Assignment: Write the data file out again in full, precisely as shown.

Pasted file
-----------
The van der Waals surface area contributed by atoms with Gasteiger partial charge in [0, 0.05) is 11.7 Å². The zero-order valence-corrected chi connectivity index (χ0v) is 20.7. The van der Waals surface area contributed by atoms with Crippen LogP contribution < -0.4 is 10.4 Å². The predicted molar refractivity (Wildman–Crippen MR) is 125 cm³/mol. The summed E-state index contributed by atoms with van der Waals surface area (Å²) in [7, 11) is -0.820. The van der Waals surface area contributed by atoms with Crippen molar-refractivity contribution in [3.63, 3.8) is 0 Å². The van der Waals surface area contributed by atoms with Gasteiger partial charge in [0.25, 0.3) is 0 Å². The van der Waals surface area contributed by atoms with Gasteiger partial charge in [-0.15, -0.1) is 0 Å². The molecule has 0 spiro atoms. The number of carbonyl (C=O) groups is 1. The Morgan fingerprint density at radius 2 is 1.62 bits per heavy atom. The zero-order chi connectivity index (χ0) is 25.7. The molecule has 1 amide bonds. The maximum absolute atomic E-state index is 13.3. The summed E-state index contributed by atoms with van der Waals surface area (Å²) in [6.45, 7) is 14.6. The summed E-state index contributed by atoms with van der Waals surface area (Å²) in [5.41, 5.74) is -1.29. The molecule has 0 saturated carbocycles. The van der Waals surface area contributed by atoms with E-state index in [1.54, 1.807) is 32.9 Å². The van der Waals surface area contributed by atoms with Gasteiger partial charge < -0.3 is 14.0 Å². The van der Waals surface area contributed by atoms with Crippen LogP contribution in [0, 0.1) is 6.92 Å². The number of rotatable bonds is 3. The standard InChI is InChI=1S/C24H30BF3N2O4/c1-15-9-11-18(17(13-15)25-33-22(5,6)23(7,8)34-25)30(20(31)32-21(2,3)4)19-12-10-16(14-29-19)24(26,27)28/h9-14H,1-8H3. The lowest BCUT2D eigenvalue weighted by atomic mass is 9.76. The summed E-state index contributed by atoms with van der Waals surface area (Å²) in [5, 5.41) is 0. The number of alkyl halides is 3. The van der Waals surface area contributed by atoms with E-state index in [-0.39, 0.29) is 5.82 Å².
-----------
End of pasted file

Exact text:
The van der Waals surface area contributed by atoms with Gasteiger partial charge in [0, 0.05) is 11.7 Å². The zero-order valence-corrected chi connectivity index (χ0v) is 20.7. The van der Waals surface area contributed by atoms with Crippen LogP contribution < -0.4 is 10.4 Å². The predicted molar refractivity (Wildman–Crippen MR) is 125 cm³/mol. The summed E-state index contributed by atoms with van der Waals surface area (Å²) in [7, 11) is -0.820. The van der Waals surface area contributed by atoms with Crippen molar-refractivity contribution in [3.63, 3.8) is 0 Å². The van der Waals surface area contributed by atoms with Gasteiger partial charge in [0.25, 0.3) is 0 Å². The van der Waals surface area contributed by atoms with Gasteiger partial charge in [-0.15, -0.1) is 0 Å². The molecule has 0 spiro atoms. The number of carbonyl (C=O) groups is 1. The Morgan fingerprint density at radius 2 is 1.62 bits per heavy atom. The zero-order chi connectivity index (χ0) is 25.7. The molecule has 1 amide bonds. The maximum absolute atomic E-state index is 13.3. The summed E-state index contributed by atoms with van der Waals surface area (Å²) in [6.45, 7) is 14.6. The summed E-state index contributed by atoms with van der Waals surface area (Å²) in [5.41, 5.74) is -1.29. The molecule has 0 saturated carbocycles. The van der Waals surface area contributed by atoms with E-state index in [1.54, 1.807) is 32.9 Å². The van der Waals surface area contributed by atoms with Gasteiger partial charge < -0.3 is 14.0 Å². The van der Waals surface area contributed by atoms with Crippen LogP contribution in [0, 0.1) is 6.92 Å². The number of rotatable bonds is 3. The standard InChI is InChI=1S/C24H30BF3N2O4/c1-15-9-11-18(17(13-15)25-33-22(5,6)23(7,8)34-25)30(20(31)32-21(2,3)4)19-12-10-16(14-29-19)24(26,27)28/h9-14H,1-8H3. The lowest BCUT2D eigenvalue weighted by atomic mass is 9.76. The summed E-state index contributed by atoms with van der Waals surface area (Å²) in [5, 5.41) is 0. The number of alkyl halides is 3. The van der Waals surface area contributed by atoms with E-state index in [-0.39, 0.29) is 5.82 Å².